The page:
• “Connecting together two public cloud provider networks is straightforward,” says Eric Leach, VP, product management, at Apcera. “What’s really hard is getting your on-prem network securely connected (usually with VPNs) to a public cloud. Automating and operationalizing this is probably the biggest challenge.”
  • “Billing and accounting can be a real hassle depending on the organization and how [it manages] vendor contracts,” says Will Kelly, technical writer. “Accounting also has to work through variables in billing, so expect some pushback from your friends in accounting.”
  • David Geer, technology content consultant, points out that “there is a lack of standardization from one cloud provider to the next, with different providers using various products and their unique proprietary solutions. This creates complexities in managing two or more cloud deployments.”

Don’t overlook data and skills  

Tim Crawford, CIO strategic advisor at AVOA, makes the case. “Two key issues are common: Split skillsets, which lead to architectural issues. The second is split data, which leads to increased integration challenges.”

Data gets “split” thanks to the need to move it around among cloud and on-prem environments. “I believe that migration is one of the main challenges,” says cloud computing expert Rick Blaisdell. “Moving your applications from a public, private, or hybrid cloud to a multi-cloud environment must be carefully planned to ensure that your results meet your expectations.”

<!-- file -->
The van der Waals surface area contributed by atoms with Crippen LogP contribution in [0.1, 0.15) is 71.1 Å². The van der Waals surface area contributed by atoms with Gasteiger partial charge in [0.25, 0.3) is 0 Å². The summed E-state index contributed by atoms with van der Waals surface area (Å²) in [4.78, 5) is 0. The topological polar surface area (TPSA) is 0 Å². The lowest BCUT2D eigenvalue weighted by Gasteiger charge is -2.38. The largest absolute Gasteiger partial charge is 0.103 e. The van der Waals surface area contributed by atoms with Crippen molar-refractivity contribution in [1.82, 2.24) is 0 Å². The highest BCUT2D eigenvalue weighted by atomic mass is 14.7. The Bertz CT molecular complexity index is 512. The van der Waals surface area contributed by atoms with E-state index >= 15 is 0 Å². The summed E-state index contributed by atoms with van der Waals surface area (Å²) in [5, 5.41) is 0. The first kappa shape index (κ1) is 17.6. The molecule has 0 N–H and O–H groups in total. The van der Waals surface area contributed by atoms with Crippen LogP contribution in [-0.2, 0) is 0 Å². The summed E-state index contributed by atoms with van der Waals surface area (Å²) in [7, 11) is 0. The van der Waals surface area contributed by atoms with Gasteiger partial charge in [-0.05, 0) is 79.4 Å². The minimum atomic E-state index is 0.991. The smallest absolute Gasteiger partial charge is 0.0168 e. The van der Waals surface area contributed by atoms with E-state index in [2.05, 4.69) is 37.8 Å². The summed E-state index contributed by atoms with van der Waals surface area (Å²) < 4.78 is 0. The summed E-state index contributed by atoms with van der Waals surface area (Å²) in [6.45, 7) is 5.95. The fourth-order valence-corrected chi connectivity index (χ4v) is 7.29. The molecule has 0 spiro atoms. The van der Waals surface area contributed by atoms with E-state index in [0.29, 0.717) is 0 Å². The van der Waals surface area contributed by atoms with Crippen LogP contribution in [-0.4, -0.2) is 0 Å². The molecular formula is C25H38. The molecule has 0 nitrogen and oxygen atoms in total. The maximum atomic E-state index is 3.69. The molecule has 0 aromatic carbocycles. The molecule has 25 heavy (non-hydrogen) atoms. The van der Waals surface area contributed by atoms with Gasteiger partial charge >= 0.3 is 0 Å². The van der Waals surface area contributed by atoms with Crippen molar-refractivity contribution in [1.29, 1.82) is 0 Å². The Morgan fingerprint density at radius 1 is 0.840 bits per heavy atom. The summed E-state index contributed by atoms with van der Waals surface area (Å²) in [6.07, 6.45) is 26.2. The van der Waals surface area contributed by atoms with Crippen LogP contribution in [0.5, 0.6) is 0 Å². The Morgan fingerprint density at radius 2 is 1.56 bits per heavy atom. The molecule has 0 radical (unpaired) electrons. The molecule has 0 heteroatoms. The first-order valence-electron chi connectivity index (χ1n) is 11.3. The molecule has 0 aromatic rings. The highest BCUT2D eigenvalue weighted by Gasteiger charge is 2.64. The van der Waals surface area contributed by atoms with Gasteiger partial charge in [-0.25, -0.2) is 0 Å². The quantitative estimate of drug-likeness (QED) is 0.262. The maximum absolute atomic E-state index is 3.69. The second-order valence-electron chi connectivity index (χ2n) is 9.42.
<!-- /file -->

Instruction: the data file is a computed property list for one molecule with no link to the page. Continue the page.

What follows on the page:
Riverbed’s Sheehan elaborates: “Of top concern is the cross-communication between clouds. That is to say, how VMs [virtual machines] attach to LANs and WANs as well as the networking between clouds to ensure a secure communication. To that end, security of cloud environments must be a top concern as well to ensure fast and secure communications between clouds as well as corporate networks and data centers.”

Skills can also be a hidden challenge. “Many organizations fail to understand the specialized skills and experience necessary to address the data/systems integration, application performance management, and vendor management challenges associated with a multi-cloud deployment strategy,” says Jeff Kaplan, managing director of THINKstrategies Inc. 

The skills question has an interesting twist: It’s not just technical expertise that can be a challenge; it’s the skill set needed to work with multiple cloud vendors. Kelly points out that “different management portals and various features can challenge teams who lack members with multi-cloud vendor experience.”

Multi-cloud, multivendor security and compliance